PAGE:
Fritz Breithaupt is a professor of Germanic Studies, adjunct professor in Comparative Literature, and affiliated professor of Cognitive Science at Indiana University.
He researches German literary history from the 18th through the 20th centuries, with special focus on authors like Goethe and Nietzche. Breithaupt writes frequently for the German press, especially Die Zeit. He’s written dozens of articles and half a dozen books.
Breithaupt also directs the Experimental Humanities Lab at IU: Bloomington, where he and his students fuse methods borrowed from the humanities with the cognitive sciences to address issues of moral reasoning, narrative thinking, and empathy.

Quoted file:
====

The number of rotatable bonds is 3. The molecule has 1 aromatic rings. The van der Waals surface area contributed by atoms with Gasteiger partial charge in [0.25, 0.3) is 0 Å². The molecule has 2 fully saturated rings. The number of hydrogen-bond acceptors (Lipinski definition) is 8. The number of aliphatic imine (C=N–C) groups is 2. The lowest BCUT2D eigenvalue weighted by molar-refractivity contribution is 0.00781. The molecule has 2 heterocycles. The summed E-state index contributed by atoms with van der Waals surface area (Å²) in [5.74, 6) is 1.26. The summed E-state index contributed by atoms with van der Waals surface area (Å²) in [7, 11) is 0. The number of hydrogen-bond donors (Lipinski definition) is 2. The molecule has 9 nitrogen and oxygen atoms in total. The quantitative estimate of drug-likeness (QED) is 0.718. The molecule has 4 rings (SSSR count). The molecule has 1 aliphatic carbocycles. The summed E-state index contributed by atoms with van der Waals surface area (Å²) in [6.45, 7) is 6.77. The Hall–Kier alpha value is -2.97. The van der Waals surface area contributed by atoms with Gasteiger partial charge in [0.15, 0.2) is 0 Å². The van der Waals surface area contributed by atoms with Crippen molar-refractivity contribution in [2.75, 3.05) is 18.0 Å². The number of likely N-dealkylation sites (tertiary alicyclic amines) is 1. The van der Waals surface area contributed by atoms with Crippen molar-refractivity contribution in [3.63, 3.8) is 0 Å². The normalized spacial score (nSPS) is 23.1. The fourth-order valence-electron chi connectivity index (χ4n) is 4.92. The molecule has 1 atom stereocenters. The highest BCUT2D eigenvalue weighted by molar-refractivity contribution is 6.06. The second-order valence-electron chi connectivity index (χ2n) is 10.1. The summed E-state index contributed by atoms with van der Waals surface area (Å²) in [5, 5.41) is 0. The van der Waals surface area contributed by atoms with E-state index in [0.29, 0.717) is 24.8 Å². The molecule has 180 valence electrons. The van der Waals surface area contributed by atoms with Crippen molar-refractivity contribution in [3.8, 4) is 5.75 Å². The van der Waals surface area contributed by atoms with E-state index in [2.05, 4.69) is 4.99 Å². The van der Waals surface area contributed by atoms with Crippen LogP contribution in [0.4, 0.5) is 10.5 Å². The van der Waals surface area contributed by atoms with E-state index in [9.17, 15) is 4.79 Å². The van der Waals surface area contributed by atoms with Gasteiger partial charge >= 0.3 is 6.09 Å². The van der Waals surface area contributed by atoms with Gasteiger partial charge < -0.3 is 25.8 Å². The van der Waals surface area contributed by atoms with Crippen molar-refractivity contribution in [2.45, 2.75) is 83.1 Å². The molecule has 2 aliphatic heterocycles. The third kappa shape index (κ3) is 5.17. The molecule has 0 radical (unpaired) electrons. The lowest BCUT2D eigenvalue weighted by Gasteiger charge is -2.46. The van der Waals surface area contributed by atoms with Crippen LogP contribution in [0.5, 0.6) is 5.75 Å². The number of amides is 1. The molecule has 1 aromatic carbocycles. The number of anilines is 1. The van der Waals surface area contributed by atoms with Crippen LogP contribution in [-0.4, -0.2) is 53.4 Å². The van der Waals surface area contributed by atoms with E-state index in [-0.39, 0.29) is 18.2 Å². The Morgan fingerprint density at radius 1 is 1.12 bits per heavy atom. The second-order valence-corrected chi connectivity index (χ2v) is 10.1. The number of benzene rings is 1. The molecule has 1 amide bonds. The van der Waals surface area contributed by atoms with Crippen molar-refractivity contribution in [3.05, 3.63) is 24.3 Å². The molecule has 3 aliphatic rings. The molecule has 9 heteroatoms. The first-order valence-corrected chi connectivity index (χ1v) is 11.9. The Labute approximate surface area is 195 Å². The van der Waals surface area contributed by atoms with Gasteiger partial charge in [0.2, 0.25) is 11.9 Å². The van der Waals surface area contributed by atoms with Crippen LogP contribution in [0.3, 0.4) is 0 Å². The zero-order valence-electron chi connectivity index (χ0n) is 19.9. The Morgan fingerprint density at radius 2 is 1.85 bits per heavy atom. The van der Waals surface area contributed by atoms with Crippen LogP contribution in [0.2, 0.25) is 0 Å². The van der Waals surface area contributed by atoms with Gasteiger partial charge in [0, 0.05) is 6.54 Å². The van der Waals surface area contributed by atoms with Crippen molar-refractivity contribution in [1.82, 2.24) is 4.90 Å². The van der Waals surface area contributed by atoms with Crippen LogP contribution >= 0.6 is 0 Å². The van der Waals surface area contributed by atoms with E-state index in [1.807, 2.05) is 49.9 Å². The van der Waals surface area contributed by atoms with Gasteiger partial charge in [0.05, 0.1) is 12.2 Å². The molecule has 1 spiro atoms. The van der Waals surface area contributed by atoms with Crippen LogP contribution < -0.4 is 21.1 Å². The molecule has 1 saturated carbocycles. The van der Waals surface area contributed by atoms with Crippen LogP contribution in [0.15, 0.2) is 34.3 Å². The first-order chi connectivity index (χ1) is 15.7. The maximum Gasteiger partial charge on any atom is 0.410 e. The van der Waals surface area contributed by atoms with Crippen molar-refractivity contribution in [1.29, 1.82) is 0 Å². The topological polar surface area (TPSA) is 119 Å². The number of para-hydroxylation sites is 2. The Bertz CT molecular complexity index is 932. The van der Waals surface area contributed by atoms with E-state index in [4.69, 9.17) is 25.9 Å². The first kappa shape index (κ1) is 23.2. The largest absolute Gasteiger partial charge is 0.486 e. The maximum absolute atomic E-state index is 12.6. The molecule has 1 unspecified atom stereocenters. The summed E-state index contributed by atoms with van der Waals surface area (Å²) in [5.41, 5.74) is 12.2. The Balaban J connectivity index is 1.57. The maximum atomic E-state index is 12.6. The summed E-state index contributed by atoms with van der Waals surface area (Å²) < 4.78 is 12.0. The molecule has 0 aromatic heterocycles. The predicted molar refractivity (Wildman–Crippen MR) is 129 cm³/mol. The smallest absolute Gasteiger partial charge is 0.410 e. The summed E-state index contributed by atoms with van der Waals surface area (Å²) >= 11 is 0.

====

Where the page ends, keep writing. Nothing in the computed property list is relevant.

In his latest book, The Dark Sides of Empathy, Breithaupt explains that empathy is a relatively new concept. The term only emerged in 1909, when it was translated from a German conception of "feeling yourself into a work of art." Since then, it's become a core psychological concept, and part of what scientists of many disciplines think makes us distinctly human.
But in this conversation with host Aaron Cain, Breithaupt warns us that empathy can also lead to some very bad things.